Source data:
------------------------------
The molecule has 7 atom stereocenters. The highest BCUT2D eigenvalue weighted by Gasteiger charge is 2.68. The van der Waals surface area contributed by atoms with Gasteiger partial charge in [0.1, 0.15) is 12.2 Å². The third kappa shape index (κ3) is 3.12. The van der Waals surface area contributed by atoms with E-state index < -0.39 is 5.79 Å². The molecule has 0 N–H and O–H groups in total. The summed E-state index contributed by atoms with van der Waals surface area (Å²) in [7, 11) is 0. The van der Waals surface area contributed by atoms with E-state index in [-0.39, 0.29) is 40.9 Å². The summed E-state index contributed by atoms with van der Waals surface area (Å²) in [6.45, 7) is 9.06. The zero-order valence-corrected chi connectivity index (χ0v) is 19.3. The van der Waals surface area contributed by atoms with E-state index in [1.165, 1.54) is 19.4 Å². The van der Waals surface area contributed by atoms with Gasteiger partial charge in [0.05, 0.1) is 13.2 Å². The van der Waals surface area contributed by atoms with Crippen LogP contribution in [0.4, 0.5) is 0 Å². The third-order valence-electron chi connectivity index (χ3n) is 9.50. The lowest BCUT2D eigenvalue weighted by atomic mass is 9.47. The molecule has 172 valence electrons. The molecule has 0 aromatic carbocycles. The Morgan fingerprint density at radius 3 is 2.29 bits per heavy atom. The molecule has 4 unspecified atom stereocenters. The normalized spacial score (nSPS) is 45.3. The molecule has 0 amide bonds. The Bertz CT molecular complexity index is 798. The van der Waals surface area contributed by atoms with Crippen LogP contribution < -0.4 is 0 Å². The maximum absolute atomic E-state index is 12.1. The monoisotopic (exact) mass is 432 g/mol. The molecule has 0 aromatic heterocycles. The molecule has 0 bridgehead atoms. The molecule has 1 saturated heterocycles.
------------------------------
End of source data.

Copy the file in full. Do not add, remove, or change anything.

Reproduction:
The molecule has 7 atom stereocenters. The highest BCUT2D eigenvalue weighted by Gasteiger charge is 2.68. The van der Waals surface area contributed by atoms with Gasteiger partial charge in [0.1, 0.15) is 12.2 Å². The third kappa shape index (κ3) is 3.12. The van der Waals surface area contributed by atoms with E-state index < -0.39 is 5.79 Å². The molecule has 0 N–H and O–H groups in total. The summed E-state index contributed by atoms with van der Waals surface area (Å²) in [7, 11) is 0. The van der Waals surface area contributed by atoms with E-state index in [-0.39, 0.29) is 40.9 Å². The summed E-state index contributed by atoms with van der Waals surface area (Å²) in [6.45, 7) is 9.06. The zero-order valence-corrected chi connectivity index (χ0v) is 19.3. The van der Waals surface area contributed by atoms with E-state index in [1.165, 1.54) is 19.4 Å². The van der Waals surface area contributed by atoms with Gasteiger partial charge in [0.05, 0.1) is 13.2 Å². The van der Waals surface area contributed by atoms with Crippen LogP contribution in [0.4, 0.5) is 0 Å². The third-order valence-electron chi connectivity index (χ3n) is 9.50. The lowest BCUT2D eigenvalue weighted by atomic mass is 9.47. The molecule has 172 valence electrons. The molecule has 0 aromatic carbocycles. The Morgan fingerprint density at radius 3 is 2.29 bits per heavy atom. The molecule has 4 unspecified atom stereocenters. The normalized spacial score (nSPS) is 45.3. The molecule has 0 amide bonds. The Bertz CT molecular complexity index is 798. The van der Waals surface area contributed by atoms with Crippen LogP contribution < -0.4 is 0 Å². The maximum absolute atomic E-state index is 12.1. The monoisotopic (exact) mass is 432 g/mol. The molecule has 0 aromatic heterocycles. The molecule has 0 bridgehead atoms. The molecule has 1 saturated heterocycles.